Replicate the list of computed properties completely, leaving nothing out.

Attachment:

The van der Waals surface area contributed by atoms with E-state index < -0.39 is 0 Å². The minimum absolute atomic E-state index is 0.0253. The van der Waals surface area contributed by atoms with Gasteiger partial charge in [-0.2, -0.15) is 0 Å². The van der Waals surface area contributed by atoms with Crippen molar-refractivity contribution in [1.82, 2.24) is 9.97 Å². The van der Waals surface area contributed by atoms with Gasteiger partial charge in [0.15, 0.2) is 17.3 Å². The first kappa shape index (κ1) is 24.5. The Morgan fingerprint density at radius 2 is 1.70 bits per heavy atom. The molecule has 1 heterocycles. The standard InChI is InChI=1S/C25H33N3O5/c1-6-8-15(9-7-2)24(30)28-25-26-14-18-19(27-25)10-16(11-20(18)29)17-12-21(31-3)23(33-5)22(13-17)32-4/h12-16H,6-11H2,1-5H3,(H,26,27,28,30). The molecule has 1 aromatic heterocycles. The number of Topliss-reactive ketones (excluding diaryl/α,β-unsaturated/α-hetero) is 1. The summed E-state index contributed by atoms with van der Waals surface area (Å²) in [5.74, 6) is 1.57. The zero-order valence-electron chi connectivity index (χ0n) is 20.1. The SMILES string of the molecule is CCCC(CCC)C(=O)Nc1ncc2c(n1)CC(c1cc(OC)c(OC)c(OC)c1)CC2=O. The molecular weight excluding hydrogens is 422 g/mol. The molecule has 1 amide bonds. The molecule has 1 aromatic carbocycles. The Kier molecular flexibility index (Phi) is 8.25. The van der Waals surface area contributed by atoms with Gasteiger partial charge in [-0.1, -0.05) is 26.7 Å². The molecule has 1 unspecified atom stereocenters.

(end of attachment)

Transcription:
The van der Waals surface area contributed by atoms with E-state index < -0.39 is 0 Å². The minimum absolute atomic E-state index is 0.0253. The van der Waals surface area contributed by atoms with Gasteiger partial charge in [-0.2, -0.15) is 0 Å². The van der Waals surface area contributed by atoms with Crippen molar-refractivity contribution in [1.82, 2.24) is 9.97 Å². The van der Waals surface area contributed by atoms with Gasteiger partial charge in [0.15, 0.2) is 17.3 Å². The first kappa shape index (κ1) is 24.5. The Morgan fingerprint density at radius 2 is 1.70 bits per heavy atom. The molecule has 1 heterocycles. The standard InChI is InChI=1S/C25H33N3O5/c1-6-8-15(9-7-2)24(30)28-25-26-14-18-19(27-25)10-16(11-20(18)29)17-12-21(31-3)23(33-5)22(13-17)32-4/h12-16H,6-11H2,1-5H3,(H,26,27,28,30). The molecule has 1 aromatic heterocycles. The number of Topliss-reactive ketones (excluding diaryl/α,β-unsaturated/α-hetero) is 1. The summed E-state index contributed by atoms with van der Waals surface area (Å²) in [5.74, 6) is 1.57. The zero-order valence-electron chi connectivity index (χ0n) is 20.1. The SMILES string of the molecule is CCCC(CCC)C(=O)Nc1ncc2c(n1)CC(c1cc(OC)c(OC)c(OC)c1)CC2=O. The molecular weight excluding hydrogens is 422 g/mol. The molecule has 1 amide bonds. The molecule has 1 aromatic carbocycles. The Kier molecular flexibility index (Phi) is 8.25. The van der Waals surface area contributed by atoms with Gasteiger partial charge in [-0.1, -0.05) is 26.7 Å². The molecule has 1 unspecified atom stereocenters.